Simple Plane Love is a Poorly Edited Disaster

Simple Plane Love is a Poorly Edited Disaster

September 3, 2015 0 By Pramathesh Borkotoky

I have read Priyanka Luthra before also in her blogs and I believe she is a fine writer of micro-fiction. As a debutant book author, I was expecting something better from Simple Plane Love after reading her short stories and considering that Indian English writing scene has become very competent in the last couple of years. Unfortunately, as I picked up this book it disappointed me on many levels. First of all, the book has a pathetic cover which is a let-down. I have never been a supporter of the saying that we should never judge a book by it’s cover. I am a complete believer of the fact that a good cover is half the battle won in the conquest of reader’s hearts. No matter how good your story is, your Book Sales Won‘t Soar Unless Your Cover is KILLER! Your cover needs to look, feel, and speak to the reader.

SimplePlaneLoveSimple Plane Love a fictional love story of Captain Meera Khanna and lot of it is inspired from Priyanka Luthra who is herself a commercial pilot. As the title suggests, Simple Plane Love is more of plane love than platonic love. It’s more like rambling, informal collection of memories, musings, and minutiae of her life as a commercial pilot. If you’re like me, you don’t have the patience to wade through all minutia of her professional life.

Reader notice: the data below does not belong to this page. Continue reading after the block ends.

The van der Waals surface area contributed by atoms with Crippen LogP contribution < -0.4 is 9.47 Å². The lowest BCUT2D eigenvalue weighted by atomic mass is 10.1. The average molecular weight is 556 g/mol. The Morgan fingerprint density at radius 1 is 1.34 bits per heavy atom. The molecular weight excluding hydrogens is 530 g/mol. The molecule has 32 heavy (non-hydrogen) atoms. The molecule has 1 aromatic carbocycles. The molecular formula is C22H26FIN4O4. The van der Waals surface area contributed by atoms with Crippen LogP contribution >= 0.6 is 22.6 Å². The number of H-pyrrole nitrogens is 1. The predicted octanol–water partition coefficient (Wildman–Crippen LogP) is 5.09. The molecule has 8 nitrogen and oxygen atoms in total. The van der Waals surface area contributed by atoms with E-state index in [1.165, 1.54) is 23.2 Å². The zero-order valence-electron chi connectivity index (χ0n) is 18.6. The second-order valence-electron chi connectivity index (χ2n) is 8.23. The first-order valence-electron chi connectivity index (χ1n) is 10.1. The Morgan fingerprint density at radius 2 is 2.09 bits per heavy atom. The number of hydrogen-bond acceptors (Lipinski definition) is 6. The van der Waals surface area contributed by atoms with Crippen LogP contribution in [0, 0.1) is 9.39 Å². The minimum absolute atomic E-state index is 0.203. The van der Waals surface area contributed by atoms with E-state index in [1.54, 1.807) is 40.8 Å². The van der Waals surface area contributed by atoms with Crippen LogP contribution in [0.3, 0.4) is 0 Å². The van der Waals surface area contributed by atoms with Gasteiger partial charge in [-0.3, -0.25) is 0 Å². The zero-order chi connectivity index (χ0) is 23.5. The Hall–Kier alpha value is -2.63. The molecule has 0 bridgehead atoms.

While the narrative was a drag throughout the book and it was very difficult for me to complete the book, towards the end the story ended in a haste almost abruptly and it felt the publishers were in a hurry to get it published in a date so as to coincide with some special date. The editors could have given some more time and attention towards their job of editing the book. It makes me doubtful if it is the first draft of the book that was being published. Lot of it was not not needed and lot of it could have been added. For example, the character of Adi who is supposed to be the love interest of the protagonist is not even half-baked. In fact, it strives to give the impression that the author was not at all interested in telling the reader about Adi. Perhaps, the author felt the protagonist was herself clueless about him and hence developing the character is not at all important.

I would suggest you to read this book if you have plenty of time to kill or you are highly underestimating your skills as a writer and not getting the courage to approach the publishers.

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